Competition in standard adoption is often called ‘standard wars’ and is common.  Edison fought the introduction of George Westinghouse’s alternating current, preferring his own direct current standard.  He even tried to popularize the verb for electrical execution as “to Westinghouse” and voluntarily electrocuted a condemned prisoner for the state of New York using alternating current in order to popularize the dangers of AC.  Standards wars have been especially visible to consumers of electrical products over the past century.  Anyone still owning an LP record player, an eight-track tape player or a videodisc player knows the problems.  Another example of standard wars comes from the 1930’s.  US television standards began to arise within the Radio Manufacturers Association under the eye of the Federal Communications Agency.  At that time, RCA was presumed to be, and probably was, using standards to enhance its market position. 

As Pirsig realised, “The dictum that Science and its offspring, technology, are “value free”, that is, “quality free”, has got to go.” [Pirsig, 1974, page 231].  To quote from an article about the development of NTSC (the National Television System Committee) by Fink:

“Casual observers of technical progress often assume that the basic forces at work are merely those of new science and improved technology.  But seasoned veterans of the technical wars know that many other forces are also at work.  Prominent among them are the pride and prejudice of technical, industrial, and political leaders; the pursuit of power and profit; the rivalry for command of patents and markets; as well as the forces of government: inertia, misunderstanding, and, occasionally, foresight.”

No matter how rapidly a standard is developed, it isn’t standard to have little paperwork - in just nine months the first NTSC had 168 committee and panel members, devoted 4,000 man-hours to meetings, with an official record of 60,000 words, leading up to its March 1941 proclamations.  Of course the standard allowed commercial television to flourish, but adhering to those NTSC, PAL and SECAM standards today requires “backward compatibility”, hampers moves towards revolutionary improvements in high-definition television, and slows new standard adoption.  Yet technological progress requires standards.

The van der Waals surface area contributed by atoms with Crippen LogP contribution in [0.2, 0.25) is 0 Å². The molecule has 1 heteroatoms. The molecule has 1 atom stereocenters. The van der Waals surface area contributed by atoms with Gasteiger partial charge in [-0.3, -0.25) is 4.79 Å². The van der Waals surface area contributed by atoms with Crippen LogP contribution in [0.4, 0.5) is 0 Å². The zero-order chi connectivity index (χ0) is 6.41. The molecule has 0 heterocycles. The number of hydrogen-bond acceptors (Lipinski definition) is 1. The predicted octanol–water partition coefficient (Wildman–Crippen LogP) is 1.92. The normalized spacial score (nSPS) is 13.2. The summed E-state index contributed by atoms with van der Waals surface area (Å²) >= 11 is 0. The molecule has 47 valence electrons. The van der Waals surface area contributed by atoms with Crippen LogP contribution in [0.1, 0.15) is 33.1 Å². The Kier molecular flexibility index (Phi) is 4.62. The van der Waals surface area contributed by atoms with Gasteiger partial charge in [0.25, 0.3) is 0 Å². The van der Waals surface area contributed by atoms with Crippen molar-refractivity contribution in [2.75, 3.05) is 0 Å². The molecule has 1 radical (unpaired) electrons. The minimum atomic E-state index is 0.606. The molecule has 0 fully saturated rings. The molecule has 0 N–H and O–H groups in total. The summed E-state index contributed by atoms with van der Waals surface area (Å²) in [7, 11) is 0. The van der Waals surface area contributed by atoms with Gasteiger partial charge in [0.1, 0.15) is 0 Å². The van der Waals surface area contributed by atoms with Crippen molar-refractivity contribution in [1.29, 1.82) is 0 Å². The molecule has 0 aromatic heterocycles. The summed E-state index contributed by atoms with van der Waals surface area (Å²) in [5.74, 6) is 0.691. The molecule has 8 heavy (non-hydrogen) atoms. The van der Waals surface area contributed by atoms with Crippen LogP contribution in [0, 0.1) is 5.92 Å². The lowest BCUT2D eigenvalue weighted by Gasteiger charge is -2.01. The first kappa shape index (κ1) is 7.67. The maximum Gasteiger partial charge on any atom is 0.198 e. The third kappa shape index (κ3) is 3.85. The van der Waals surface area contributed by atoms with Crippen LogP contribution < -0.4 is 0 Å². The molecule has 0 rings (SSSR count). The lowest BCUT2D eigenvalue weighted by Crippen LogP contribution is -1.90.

U-matic is the name of a videocassette format developed by Sony in 1969.  It was one of the first video formats to contain the videotape inside a cassette, rather than being open-reel.  Sony made a lot of money from U-matic.  Then in 1975, Sony introduced Betamax, technically superior to a consortium standard of VHS.  The VHS format’s defeat of the Betamax format became a classic marketing case study, where a proprietary technology format is conquered by a format allowing multiple, competing, licensed manufacturers.  Sony’s proprietary strategy clearly backfired when Matsushita, the parent of JVC, chose VHS over Betamax in order to avoid a U-matic re-run where Sony dominated.  By 1984, forty major companies complied with VHS format in comparison to Betamax’s twelve.  Sony admitted defeat in 1988 when it began producing VHS recorders.

Standards evolve and the standards competition takes familiar forms. Proponents claim that Betamax was superior, yet home users appeared to like the fact that VHS could record longer, about the length of a feature film.  Similar superiority tales surround the adoption of Christopher Scholes’ QWERTY keyboard versus August Dvorak’s keyboard, where the Dvorak keyboard showed advantages over the QWERTY keyboard in tests conducted by Dvorak, yet users weren’t fussed.  Nevertheless, there are morals to learn about ‘early lock-in to bad standards’ and ‘angry orphans’ or ‘enraged by pace-of-change consumers’.  Today, consumer electronics and PC companies have formed the Blu-ray Disc Association (BDA), spearheaded by Sony, to promote a new digital video disc standard.  Blu-ray competes with the HD-DVD format for the next generation optical standard, similar to the videotape format war between VHS and Betamax.  Neither format has yet supplanted the current home video standard, DVD.